JK: You write: "The diagnosis is written on the body." You write: "The secret in the care of the patient is the care of the patient." What other home truths have you picked up that you weren't taught in med school?

VS: One is from a book that many doctors have read, "The House of God"--- "In an emergency, the first pulse to take is your own." And then "the efficiency of inefficiency." Which means: do the thing in front of you first. The secret in caring for the patient sometimes is doing the little things. In Latin, there is no distinction between caring and curing --- "curare" means both. In that way, doctors can learn a lot from nurses; I know I did.

JK: You write enthusiastically about the "tincture of time"--- not an idea most of us are familiar with.

VS: This was the secret ingredient of pre-modern medicine. The old doctors had observed that almost everything gets better over time if you are able to remove or fix the initial problem --- the infection, the appendix, broken bone. The body wants to heal --- let it, help it. It's what I've come to call "Slow Medicine," as opposed to the Fast Medicine that works so well to remove the appendix, open the blocked coronary artery or shrink the cancer, but which doesn't work so well after the appendectomy, the operation, or the chemotherapy. That's when patients need time, rest, and Dr. Diet, Dr. Quiet and Dr. Merryman.

JK: Many of us know Hildegard von Bingen as a composer and mystic. For you, her importance is as a healer with insight into a concept called "viriditas." Explain, please.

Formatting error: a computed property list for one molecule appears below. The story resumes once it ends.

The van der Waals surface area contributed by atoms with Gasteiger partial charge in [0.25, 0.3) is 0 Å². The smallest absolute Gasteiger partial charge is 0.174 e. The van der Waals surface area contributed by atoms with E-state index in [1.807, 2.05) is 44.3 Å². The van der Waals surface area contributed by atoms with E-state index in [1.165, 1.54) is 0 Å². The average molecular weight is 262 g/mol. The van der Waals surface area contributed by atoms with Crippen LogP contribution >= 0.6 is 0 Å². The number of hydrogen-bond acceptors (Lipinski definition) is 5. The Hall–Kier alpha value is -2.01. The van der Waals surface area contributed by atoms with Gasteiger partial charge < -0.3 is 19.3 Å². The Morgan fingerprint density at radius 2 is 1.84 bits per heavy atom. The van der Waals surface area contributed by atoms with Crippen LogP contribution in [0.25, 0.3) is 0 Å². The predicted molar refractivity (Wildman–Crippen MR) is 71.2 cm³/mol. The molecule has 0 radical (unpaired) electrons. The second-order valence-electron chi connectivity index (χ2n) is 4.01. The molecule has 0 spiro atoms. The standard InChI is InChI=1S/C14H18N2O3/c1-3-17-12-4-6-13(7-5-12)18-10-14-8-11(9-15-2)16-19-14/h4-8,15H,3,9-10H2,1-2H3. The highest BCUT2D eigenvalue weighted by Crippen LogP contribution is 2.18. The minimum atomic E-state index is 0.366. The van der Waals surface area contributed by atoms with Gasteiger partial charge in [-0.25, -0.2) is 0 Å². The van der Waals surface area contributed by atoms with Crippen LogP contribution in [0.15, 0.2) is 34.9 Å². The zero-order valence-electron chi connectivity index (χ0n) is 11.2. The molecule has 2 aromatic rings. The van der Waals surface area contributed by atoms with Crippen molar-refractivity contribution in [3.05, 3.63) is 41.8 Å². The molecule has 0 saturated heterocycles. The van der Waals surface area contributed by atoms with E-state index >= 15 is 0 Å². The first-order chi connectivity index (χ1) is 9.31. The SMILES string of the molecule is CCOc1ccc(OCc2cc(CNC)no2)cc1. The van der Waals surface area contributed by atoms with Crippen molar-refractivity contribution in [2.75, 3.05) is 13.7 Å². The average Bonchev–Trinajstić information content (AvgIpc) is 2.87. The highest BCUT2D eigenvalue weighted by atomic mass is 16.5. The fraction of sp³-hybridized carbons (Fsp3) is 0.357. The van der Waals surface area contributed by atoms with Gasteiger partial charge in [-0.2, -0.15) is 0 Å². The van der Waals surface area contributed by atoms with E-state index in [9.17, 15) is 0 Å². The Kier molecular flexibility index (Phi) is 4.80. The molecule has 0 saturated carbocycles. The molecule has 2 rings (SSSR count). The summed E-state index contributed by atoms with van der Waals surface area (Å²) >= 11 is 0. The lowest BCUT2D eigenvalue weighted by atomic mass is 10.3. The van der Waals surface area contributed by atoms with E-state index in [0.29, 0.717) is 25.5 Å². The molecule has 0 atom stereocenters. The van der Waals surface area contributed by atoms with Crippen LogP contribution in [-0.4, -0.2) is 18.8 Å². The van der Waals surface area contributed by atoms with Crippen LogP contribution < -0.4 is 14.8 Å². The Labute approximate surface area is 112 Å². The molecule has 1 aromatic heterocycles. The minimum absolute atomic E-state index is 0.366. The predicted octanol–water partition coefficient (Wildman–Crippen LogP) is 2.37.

VS: "Viriditas" means green. Hildegard used it to signify the greening power of plants. Her idea was that just as plants have a natural power of healing and growing, so too do patients; that the body is more like a plant, and the doctor, therefore, is more like a gardener, whose job is to remove what is in the way of the patient's natural ability to heal; to nourish and fortify it.

Hildegard didn't depend on numbers as we do. In that sense she was subjective, which is not to say that she didn't have measures. She took pulse and evaluated blood and urine; but it was more subjective and perhaps less repeatable than our own. Although I sometimes think that our measurements too are more subjective than we realize.

JK: In an election year, health care is a significant issue. I suspect you could --- with pleasure --- design an ideal health care system for America.

VS: Yes. And it's practical: Let people buy it.

JK: You mean single payer?